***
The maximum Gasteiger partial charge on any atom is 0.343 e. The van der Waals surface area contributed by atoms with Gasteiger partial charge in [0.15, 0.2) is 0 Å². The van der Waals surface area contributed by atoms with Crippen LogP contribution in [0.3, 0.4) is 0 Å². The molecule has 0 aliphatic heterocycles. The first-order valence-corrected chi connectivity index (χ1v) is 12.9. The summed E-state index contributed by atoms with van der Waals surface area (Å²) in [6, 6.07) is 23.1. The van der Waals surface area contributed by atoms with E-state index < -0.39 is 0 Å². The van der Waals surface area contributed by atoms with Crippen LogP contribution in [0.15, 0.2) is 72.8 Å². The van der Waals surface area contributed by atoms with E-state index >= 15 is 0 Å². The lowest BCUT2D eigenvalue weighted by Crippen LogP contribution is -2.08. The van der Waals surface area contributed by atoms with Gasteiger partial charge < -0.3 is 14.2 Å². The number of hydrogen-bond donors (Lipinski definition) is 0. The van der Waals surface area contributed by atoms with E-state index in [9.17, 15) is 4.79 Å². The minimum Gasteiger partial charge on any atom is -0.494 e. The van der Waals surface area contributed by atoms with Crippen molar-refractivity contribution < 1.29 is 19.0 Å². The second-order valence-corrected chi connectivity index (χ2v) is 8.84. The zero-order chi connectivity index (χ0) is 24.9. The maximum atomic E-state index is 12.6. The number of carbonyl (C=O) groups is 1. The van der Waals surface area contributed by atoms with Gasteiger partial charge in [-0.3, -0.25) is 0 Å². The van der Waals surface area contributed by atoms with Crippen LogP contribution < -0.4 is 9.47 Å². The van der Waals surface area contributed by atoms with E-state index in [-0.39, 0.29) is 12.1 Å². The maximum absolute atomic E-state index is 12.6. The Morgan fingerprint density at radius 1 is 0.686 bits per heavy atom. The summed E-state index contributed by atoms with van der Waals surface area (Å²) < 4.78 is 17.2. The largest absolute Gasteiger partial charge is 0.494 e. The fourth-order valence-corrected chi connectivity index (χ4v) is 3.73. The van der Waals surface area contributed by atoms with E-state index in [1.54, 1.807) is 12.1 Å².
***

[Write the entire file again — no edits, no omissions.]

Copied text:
The maximum Gasteiger partial charge on any atom is 0.343 e. The van der Waals surface area contributed by atoms with Gasteiger partial charge in [0.15, 0.2) is 0 Å². The van der Waals surface area contributed by atoms with Crippen LogP contribution in [0.3, 0.4) is 0 Å². The molecule has 0 aliphatic heterocycles. The first-order valence-corrected chi connectivity index (χ1v) is 12.9. The summed E-state index contributed by atoms with van der Waals surface area (Å²) in [6, 6.07) is 23.1. The van der Waals surface area contributed by atoms with E-state index < -0.39 is 0 Å². The van der Waals surface area contributed by atoms with Crippen LogP contribution in [0.15, 0.2) is 72.8 Å². The van der Waals surface area contributed by atoms with E-state index >= 15 is 0 Å². The lowest BCUT2D eigenvalue weighted by Crippen LogP contribution is -2.08. The van der Waals surface area contributed by atoms with Gasteiger partial charge < -0.3 is 14.2 Å². The number of hydrogen-bond donors (Lipinski definition) is 0. The van der Waals surface area contributed by atoms with E-state index in [9.17, 15) is 4.79 Å². The minimum Gasteiger partial charge on any atom is -0.494 e. The van der Waals surface area contributed by atoms with Crippen molar-refractivity contribution < 1.29 is 19.0 Å². The second-order valence-corrected chi connectivity index (χ2v) is 8.84. The zero-order chi connectivity index (χ0) is 24.9. The maximum atomic E-state index is 12.6. The number of carbonyl (C=O) groups is 1. The van der Waals surface area contributed by atoms with Gasteiger partial charge in [-0.3, -0.25) is 0 Å². The van der Waals surface area contributed by atoms with Crippen LogP contribution < -0.4 is 9.47 Å². The van der Waals surface area contributed by atoms with E-state index in [-0.39, 0.29) is 12.1 Å². The maximum absolute atomic E-state index is 12.6. The Morgan fingerprint density at radius 1 is 0.686 bits per heavy atom. The summed E-state index contributed by atoms with van der Waals surface area (Å²) < 4.78 is 17.2. The largest absolute Gasteiger partial charge is 0.494 e. The fourth-order valence-corrected chi connectivity index (χ4v) is 3.73. The van der Waals surface area contributed by atoms with E-state index in [1.54, 1.807) is 12.1 Å².